Following the announcement of record sales in Q4 and 2012, Skullcandy hosted its quarterly earnings call yesterday, in which CFO Kyle Wescoat projected that the company will post its first quarterly loss since going public in 2011 of approximately $0.25-0.30 per share, including a $0.03 expense for the payout of departing CEO Jeremy Andrus.
The news hit Wall Street like a shockwave sending investors running as shares plunged over 20% in after hours trading following downgrades by Piper Jaffray, Raymond James, Northland Securities, and DA Davidson.
Interim CEO Rick Alden, who came into the role exactly four weeks before the call, cited several main reasons for the Q1 and 2013 outlook, but sees a brighter future ahead following a retrenching period.
“We are unfortunately going to lose money in the first quarter and be down for the overall year compared to 2012…none of us are happy to see a loss, but the challenges we have today are self inflicted and fixable,” said an energized Alden who has set his sites on updating packaging, demand creation, and line extensions as part of a “deep dive, honest assessment where things have gone off track” in the last year.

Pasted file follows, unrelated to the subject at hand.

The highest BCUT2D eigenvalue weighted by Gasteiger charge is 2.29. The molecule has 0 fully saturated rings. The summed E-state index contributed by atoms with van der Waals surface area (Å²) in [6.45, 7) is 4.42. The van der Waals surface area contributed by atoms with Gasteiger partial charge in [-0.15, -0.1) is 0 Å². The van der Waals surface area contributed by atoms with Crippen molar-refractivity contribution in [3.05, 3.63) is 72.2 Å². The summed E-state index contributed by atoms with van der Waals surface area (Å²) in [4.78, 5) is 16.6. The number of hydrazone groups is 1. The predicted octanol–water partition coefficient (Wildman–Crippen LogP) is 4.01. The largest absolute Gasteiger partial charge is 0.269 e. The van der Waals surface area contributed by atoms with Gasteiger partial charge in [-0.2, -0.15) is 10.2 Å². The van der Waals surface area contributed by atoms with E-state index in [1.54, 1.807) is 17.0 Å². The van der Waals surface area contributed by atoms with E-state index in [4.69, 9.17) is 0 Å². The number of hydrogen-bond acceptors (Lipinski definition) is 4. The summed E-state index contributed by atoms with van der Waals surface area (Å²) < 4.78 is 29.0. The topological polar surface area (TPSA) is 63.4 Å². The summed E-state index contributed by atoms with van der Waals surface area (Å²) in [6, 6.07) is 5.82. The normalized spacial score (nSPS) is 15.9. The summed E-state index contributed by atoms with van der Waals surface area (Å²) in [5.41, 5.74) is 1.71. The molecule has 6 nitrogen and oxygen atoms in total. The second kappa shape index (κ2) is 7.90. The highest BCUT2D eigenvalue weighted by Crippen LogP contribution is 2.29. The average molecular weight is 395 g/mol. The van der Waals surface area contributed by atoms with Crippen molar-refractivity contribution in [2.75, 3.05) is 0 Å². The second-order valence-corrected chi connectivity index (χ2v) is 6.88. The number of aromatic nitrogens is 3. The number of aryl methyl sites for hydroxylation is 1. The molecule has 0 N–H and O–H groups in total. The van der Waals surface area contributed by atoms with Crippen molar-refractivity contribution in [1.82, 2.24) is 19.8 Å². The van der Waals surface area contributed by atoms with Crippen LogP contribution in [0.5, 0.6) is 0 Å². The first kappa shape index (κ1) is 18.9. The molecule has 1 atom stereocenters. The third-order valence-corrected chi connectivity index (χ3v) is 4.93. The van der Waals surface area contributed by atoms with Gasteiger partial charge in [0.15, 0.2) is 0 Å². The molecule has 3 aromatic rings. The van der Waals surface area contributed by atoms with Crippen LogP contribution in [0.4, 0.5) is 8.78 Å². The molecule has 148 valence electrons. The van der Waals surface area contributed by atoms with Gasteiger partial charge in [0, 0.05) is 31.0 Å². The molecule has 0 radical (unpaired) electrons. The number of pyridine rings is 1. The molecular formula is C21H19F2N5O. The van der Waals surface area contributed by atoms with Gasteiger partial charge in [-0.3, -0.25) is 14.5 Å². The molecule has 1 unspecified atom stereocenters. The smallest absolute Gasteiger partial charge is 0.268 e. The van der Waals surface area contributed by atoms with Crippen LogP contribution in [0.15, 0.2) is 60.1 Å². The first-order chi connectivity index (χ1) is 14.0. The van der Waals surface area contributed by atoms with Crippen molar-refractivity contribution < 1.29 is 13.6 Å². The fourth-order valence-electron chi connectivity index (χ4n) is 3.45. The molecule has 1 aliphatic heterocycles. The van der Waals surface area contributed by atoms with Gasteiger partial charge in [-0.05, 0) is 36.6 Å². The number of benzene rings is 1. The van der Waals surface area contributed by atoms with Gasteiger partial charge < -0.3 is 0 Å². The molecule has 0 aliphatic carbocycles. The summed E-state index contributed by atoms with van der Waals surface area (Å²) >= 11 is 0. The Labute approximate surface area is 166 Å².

For 2013, Alden says the immediate focus will be on eliminating low margin sales in the off-price channel and make sure not to rely on this in the future as the focus shifts to full-price retailers.
The second major initiative Alden addressed was updating Skullcandy’s packaging. Last year’s overhaul of the brand’s trademark colorful, offbeat look to the clean, white lines of “Skullcandy 2.0” resulted in poor sell-through and the need to unload product in off-price channels. Alden sees new packaging as a major opportunity for 2013 and ’14 and plans to address this more during the company’s Q1 call.
Another major initiative is reinvigorating Skullcandy’s marketing and demand creation. Alden said the brand had focused too much on becoming operationally sound over the last year and failed to leverage its brand ambassadors and lost focus on its heritage of telling a unique brand story.
Alden added that Skullcandy has taken its eye off the product and demand creation ball and hasn’t “kept up with trends or led with our own creations.” Going forward, they plan to stay focused on what made the brand unique: marketing, its relationships, its supply chain, and leverage those to create future success. “We need to get back to the bleeding edge, rather than waiting to see what our competitors are doing,” said Alden.
Alden added in the Q&A session that the company is actively looking for the right CEO to fill the role, but that he will continue as a strong, vocal board member, rather than taking a quiet spot in the backseat as he had for the last year.